Social Media Generation

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Millennials are famous for being social media addicts. Since as early as 2003, our generation have acquired social media accounts such as Myspace, Facebook, Twitter, YouTube, Vine, and Snapchat. These are only the most used social media sites. There are hundreds of social media sites that have been created, and many more to come in the future. We are a Social Media Generation and society.

Some people believe that social media allows young people to interact with one another online from all around the world. Others may believe that social media hinders young people from developing healthy socialization skills, completing everyday activities, and or living life freely. Either way you look at it, social media has taken over our society, no matter if you’re young or old. It is apart of the way we live today.

Since 2006, I’ve been apart of the social media epidemic, when I first joined Tagged.com. It wasn’t until 2007, when I joined MySpace, that I actually felt myself delve deeper into this anti-social, social media world. Between 2007-2011, I joined Facebook, then Twitter, Keek, KiK, and even Vine. In 2012, I joined Instagram as a way to keep up with my friends with iPhones. When I first joined Instagram, I actually liked the app because I saw that users were taking and uploading photos of their everyday lives. This included photos of friends and family, food, their cars, and or crazy adventures they engulfed on, on that particular day/time. Today, Instagram has changed for the better and for the worst. You can’t get on Instagram today without seeing rows and rows of people taking “selfies” of themselves. Selfies are pictures taken by a person of themselves, particular their faces or upper body range.  You also see ‘over-the-top’ “memes” made by people to either get a laugh or to insult someone. It’s getting ridiculous!

Last year over the summer, I decided to test myself in many ways. One of the many tests I embraced was to see how long I could go without using Instagram, Twitter, YouTube, and Facebook. Facebook had to be the easiest to resist because after my freshman year of university, I stopped logging on as much. Today, I just started getting back on. Any who, I didn’t get on Instagram, Twitter and or YouTube for over 3.5 months. I’m not saying it was an accomplishment, but I actually didn’t miss it when I wasn’t constantly on it. I didn’t know about the latest gossip. I didn’t know about new songs, or any other inane social media spill. It was a relief to actually enjoy life without being tied down to my phone.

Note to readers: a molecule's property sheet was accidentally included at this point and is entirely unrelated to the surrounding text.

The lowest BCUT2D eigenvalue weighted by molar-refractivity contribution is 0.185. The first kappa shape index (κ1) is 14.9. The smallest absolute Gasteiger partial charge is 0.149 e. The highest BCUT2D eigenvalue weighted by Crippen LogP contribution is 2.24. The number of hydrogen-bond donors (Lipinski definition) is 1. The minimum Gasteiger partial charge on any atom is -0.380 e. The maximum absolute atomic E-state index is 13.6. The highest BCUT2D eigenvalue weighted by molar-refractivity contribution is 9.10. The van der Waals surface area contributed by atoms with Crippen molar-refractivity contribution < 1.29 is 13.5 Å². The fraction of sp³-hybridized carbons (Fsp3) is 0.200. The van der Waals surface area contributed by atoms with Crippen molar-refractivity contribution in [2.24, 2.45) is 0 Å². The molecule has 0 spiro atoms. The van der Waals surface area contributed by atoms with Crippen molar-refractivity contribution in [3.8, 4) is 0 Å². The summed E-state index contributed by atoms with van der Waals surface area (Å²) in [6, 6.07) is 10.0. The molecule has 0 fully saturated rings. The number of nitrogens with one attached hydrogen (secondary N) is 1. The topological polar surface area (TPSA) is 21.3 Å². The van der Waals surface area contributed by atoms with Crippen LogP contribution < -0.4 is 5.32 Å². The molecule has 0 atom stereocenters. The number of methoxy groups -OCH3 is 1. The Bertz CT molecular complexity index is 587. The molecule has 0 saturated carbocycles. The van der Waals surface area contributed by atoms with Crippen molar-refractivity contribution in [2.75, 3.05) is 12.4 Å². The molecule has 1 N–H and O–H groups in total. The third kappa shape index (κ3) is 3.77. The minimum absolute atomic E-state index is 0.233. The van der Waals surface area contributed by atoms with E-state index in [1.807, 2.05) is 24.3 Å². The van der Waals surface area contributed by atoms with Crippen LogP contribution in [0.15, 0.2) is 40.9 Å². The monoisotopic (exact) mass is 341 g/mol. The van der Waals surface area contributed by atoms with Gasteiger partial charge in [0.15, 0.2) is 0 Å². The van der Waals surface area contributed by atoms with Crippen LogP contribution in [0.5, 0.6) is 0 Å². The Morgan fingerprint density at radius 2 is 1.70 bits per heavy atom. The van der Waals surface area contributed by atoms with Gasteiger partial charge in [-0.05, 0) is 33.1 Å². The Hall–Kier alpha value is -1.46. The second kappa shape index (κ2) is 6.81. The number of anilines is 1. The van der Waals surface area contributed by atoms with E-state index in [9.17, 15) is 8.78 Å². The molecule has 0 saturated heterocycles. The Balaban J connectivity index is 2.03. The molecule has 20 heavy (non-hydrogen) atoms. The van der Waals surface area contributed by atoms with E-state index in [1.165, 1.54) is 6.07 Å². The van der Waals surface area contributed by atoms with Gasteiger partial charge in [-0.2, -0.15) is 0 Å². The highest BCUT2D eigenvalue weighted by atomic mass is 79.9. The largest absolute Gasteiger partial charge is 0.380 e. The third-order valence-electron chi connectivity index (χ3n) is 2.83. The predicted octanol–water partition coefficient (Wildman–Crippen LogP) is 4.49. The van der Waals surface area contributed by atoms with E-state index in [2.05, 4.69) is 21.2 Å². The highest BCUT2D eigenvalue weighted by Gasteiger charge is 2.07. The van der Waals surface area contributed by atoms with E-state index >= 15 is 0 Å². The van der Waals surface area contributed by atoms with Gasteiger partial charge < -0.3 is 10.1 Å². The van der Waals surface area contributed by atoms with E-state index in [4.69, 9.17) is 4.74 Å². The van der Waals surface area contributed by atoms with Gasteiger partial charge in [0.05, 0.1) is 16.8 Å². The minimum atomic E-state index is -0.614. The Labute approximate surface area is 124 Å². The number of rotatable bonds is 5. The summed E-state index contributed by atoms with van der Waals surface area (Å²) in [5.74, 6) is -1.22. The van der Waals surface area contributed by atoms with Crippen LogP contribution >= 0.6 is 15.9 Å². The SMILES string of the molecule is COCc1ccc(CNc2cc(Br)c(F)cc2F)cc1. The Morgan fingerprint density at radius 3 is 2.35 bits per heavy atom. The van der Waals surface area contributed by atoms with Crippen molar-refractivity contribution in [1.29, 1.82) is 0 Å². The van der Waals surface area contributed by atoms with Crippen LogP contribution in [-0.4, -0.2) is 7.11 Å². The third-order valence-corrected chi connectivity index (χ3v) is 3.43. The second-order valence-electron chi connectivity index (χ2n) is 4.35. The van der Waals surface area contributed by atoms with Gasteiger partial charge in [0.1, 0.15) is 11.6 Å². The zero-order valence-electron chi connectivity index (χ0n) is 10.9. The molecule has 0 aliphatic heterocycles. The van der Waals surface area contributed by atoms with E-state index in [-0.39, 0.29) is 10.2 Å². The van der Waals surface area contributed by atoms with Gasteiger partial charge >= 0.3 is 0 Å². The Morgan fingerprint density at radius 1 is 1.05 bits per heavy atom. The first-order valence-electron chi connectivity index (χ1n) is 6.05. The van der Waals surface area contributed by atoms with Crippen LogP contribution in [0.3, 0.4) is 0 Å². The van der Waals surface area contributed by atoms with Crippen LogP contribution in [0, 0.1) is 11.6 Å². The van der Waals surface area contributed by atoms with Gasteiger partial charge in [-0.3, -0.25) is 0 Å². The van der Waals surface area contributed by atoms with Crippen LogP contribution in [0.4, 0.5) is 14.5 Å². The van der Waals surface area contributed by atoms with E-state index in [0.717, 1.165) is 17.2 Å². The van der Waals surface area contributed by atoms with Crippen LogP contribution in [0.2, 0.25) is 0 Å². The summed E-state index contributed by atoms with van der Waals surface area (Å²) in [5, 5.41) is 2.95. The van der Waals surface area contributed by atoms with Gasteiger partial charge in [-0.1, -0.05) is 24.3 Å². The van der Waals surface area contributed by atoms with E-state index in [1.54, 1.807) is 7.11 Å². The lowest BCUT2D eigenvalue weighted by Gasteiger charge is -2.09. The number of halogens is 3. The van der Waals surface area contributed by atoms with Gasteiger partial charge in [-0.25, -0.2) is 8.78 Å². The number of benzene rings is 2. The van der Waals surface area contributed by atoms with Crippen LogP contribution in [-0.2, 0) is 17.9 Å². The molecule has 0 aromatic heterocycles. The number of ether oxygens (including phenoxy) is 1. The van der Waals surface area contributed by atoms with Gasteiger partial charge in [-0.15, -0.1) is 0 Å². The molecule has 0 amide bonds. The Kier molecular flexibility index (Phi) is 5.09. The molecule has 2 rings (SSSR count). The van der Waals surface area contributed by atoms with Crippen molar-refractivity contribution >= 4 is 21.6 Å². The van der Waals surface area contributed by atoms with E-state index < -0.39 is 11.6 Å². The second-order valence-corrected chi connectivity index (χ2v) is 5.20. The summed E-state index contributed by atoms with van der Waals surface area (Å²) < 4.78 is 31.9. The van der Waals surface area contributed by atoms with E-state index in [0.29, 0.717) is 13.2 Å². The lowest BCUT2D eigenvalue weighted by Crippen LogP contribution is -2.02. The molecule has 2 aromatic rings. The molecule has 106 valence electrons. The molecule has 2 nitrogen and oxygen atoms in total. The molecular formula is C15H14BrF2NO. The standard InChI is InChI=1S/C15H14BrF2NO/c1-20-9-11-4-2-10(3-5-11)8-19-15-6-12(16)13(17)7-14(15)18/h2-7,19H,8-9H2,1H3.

I’m not saying all social media is bad, and I don’t blame social media for the none sense that my generation spreads, but it has a lot to do with igniting the fuel for these such things. When I took my social media hiatus, I was able to observe and pay attention to people and the environment around me. I started noticing things that have always been in my life that I ignored, because I was always attached to my phone. I feel like many people my age, and or younger, are so attached to their technologies and social media apps so much that they lose touch of their reality.  It’s easy to see a post on Twitter and Instagram, and because it received thousands of likes or retweets, you start believing that it is true. It takes a strong, conscious, and liberating individual to separate entertainment, such as social media, and everyday life apart. I am glad that I am free enough to do that, at any moment of my life.

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Ultimately, social media is a great way for people of all ages to interact with one another. Young people have taken social media networks to another level. A lot of us have become too attached to these sites, and should appreciate the real-world separate from social media. Social media has allowed everyday people to communicate with their favorite celebrities, long lost friends, and even launch their own careers, but the longevity of its success will continue to have a negative effect on our generation as a whole. The advancement of technology and the increasing epidemic of social media can lead our generation down a unriveting path of nothingness, if we continue to over-use its services. The idea of social media allowing people to stay connected has ultimately unconnected us to the world, to our friends and family, and to ourselves. I hope that many people in my generation are strong enough to unplug, and reconnect themselves to the intrinsic way of a quality life.

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